This section addresses the most prevalent challenges international students face during their program. Some of these challenges are:
Difficulty in Making friends
Adjusting to Weather
Finding suitable food opioids
Managing and coping with time
Navigating Academic activities
High cost of living.
1. Language Barrier
One of the biggest challenges you may face in Germany is the language barrier. Although in major cities like Berlin, Munich, Frankfurt, Hamburg, Cologny, Düsseldorf, and Stuttgart, English is spoken fluently by both old and younger Germans, this is not the case in most remote cities.
However, if you live in Rural areas in the east of Germany or such places like the Small towns and villages in the Bavarian Alps, where German is used primarily for communication, this becomes a major challenge. You would need to learn basic German language in other to enjoy your say in these areas.
More so, the language barrier is not s major issue in the University because your professors and staff will speak English and they are pretty much advanced. But, to be on the safe side, you must take up basic German lessons. This would improve your communication level and enhance your social life.
2. Difficulty in Making Friends
Although a good number of the English-speaking population in Germany are young people and professionals in University, the chances of interacting completely without a bit of German are most unlikely. This therefore makes it difficult for exchange students to make friends and integrate into German society. However, with the support of your host family, and some German classes, you can scale this without much worries.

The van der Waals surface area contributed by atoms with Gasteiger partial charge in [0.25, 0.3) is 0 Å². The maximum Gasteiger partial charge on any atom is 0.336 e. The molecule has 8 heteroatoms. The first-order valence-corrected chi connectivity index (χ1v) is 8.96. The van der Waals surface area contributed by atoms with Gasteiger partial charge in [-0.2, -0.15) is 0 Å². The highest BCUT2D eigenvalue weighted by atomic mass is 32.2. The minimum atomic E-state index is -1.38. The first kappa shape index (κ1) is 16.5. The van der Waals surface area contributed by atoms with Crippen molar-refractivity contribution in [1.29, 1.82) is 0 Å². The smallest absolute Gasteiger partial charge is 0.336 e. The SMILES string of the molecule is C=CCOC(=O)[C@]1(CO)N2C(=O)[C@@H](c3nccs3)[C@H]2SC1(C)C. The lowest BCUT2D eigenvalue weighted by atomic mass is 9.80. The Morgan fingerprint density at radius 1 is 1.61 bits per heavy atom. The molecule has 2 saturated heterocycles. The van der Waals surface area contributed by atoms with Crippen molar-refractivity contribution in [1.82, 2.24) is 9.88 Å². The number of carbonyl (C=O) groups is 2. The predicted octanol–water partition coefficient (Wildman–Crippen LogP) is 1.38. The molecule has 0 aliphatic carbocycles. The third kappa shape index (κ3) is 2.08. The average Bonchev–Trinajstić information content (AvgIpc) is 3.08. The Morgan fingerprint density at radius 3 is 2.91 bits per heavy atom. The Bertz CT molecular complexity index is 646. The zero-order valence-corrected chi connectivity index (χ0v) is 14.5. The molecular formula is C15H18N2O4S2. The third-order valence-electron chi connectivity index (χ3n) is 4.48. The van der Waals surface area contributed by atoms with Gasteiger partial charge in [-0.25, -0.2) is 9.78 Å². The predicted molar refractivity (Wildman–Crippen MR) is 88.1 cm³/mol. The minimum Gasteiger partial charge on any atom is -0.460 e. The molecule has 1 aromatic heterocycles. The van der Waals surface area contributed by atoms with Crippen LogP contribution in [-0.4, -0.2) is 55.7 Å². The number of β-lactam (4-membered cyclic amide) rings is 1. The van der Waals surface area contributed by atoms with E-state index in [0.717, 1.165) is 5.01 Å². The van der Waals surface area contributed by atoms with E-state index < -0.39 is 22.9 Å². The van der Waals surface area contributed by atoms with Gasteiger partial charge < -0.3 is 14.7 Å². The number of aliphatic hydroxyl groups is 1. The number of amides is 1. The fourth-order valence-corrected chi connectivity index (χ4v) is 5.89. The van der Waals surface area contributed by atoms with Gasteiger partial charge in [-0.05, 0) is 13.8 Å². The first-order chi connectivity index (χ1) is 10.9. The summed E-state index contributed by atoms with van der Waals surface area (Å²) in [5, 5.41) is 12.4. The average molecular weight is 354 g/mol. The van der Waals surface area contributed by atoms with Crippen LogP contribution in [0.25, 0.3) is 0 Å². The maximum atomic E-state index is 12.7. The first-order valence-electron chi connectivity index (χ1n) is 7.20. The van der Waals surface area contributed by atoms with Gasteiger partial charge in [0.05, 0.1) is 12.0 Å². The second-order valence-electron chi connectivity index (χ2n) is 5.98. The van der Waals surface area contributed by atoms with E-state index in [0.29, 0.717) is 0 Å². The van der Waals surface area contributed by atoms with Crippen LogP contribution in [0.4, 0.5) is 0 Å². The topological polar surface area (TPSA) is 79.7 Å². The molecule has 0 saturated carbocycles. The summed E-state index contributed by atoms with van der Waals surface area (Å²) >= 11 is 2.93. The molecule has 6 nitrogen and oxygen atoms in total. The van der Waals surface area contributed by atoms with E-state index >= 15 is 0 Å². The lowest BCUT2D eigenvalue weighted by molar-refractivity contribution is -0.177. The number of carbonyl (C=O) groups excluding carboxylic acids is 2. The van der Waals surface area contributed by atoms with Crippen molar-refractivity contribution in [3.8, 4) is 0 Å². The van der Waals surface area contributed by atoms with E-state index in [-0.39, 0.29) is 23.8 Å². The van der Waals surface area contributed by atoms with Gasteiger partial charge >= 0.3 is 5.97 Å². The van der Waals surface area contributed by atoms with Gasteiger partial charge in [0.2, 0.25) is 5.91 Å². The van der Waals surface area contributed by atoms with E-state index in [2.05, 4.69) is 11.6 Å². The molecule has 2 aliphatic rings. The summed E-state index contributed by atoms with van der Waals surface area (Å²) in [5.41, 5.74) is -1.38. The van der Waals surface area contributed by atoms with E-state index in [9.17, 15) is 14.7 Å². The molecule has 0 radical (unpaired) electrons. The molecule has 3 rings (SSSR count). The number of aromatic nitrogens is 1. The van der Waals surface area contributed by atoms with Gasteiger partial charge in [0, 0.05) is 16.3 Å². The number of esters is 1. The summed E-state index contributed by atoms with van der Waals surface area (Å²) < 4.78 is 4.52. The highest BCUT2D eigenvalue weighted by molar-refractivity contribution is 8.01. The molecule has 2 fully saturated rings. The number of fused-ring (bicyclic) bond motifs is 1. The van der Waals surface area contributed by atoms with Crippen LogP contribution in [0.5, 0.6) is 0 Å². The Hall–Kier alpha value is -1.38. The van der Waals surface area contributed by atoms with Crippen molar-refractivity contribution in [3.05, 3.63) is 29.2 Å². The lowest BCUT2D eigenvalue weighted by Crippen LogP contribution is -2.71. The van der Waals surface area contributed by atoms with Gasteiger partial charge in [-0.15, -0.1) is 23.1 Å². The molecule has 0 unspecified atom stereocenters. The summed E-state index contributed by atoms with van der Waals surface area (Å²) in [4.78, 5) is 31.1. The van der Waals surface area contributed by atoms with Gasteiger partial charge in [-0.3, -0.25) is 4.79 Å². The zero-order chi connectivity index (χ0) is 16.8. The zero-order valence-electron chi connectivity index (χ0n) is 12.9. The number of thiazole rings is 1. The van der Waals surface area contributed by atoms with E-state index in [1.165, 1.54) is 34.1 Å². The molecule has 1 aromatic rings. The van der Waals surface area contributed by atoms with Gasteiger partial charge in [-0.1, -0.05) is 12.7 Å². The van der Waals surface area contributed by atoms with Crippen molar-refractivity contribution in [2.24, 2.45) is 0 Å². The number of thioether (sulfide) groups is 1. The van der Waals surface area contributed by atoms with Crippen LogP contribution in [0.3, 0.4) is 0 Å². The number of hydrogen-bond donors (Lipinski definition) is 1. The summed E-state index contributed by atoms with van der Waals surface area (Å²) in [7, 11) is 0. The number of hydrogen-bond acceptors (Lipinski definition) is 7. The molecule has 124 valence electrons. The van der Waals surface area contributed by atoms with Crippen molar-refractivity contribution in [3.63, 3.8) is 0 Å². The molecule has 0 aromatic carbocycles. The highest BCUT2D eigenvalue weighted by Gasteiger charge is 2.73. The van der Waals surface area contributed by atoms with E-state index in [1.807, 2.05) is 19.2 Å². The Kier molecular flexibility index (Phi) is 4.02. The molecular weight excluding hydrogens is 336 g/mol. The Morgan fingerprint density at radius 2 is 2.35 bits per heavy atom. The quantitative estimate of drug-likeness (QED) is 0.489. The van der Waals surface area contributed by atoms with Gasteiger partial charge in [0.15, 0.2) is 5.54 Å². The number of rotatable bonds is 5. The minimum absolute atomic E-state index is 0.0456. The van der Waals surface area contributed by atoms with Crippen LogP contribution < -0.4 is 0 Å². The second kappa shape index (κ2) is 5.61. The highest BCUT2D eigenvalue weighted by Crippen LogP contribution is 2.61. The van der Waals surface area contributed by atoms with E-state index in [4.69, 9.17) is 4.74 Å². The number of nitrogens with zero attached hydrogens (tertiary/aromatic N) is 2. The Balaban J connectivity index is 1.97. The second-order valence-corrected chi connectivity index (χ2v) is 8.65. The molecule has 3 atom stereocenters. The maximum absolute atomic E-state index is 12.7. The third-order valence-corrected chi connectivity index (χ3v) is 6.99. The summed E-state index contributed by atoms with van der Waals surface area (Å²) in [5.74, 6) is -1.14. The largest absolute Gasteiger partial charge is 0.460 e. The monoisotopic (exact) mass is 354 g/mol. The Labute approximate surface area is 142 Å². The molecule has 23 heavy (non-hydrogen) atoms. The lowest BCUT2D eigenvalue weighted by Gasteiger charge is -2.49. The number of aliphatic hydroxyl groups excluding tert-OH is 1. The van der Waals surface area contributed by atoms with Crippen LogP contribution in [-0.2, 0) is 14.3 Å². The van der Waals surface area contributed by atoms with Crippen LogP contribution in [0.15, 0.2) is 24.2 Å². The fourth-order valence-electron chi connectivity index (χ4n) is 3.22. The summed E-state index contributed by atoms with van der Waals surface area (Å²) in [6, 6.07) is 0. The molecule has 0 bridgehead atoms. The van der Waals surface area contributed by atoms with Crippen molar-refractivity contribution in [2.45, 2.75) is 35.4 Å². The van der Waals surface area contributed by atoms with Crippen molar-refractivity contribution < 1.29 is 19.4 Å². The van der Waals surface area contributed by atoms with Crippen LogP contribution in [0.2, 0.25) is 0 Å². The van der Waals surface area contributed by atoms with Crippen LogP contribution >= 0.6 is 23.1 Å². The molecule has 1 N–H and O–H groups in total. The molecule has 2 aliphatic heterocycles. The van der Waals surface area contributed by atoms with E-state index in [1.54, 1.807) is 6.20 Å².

3. Adjusting to the weather
Germany has a temperate climatic zone with somewhat humid westerly winds. But sometimes, it fluctuates between wet to cold sessions, especially during winter. So, if you are used to a warm and calm atmosphere, adjusting to the extreme cold during winter may be so much of a challenge. But like they say, you could get used to it with time.
4. Finding suitable food options
As with every other country, the Germans have different dishes, this is apparent judging from the diverse cultural heritage in Germany. Hence, finding a familiar dish in Germany is almost impossible, except your culture shares something similar. This is particularly challenging for students who are very selective and on dietary restrictions.
Managing and coping with time
The German academic system differs from the academic systems in many other countries. For example, German universities typically have a more independent study approach, with less hand-holding from professors. Also, the Germans are pretty strict and forward when it comes to delivering quality lectures. You may be frowned upon if you do such things as coming late to class or not taking coursework seriously. Assessments are meticulously graded so, no, you will be down on your toes.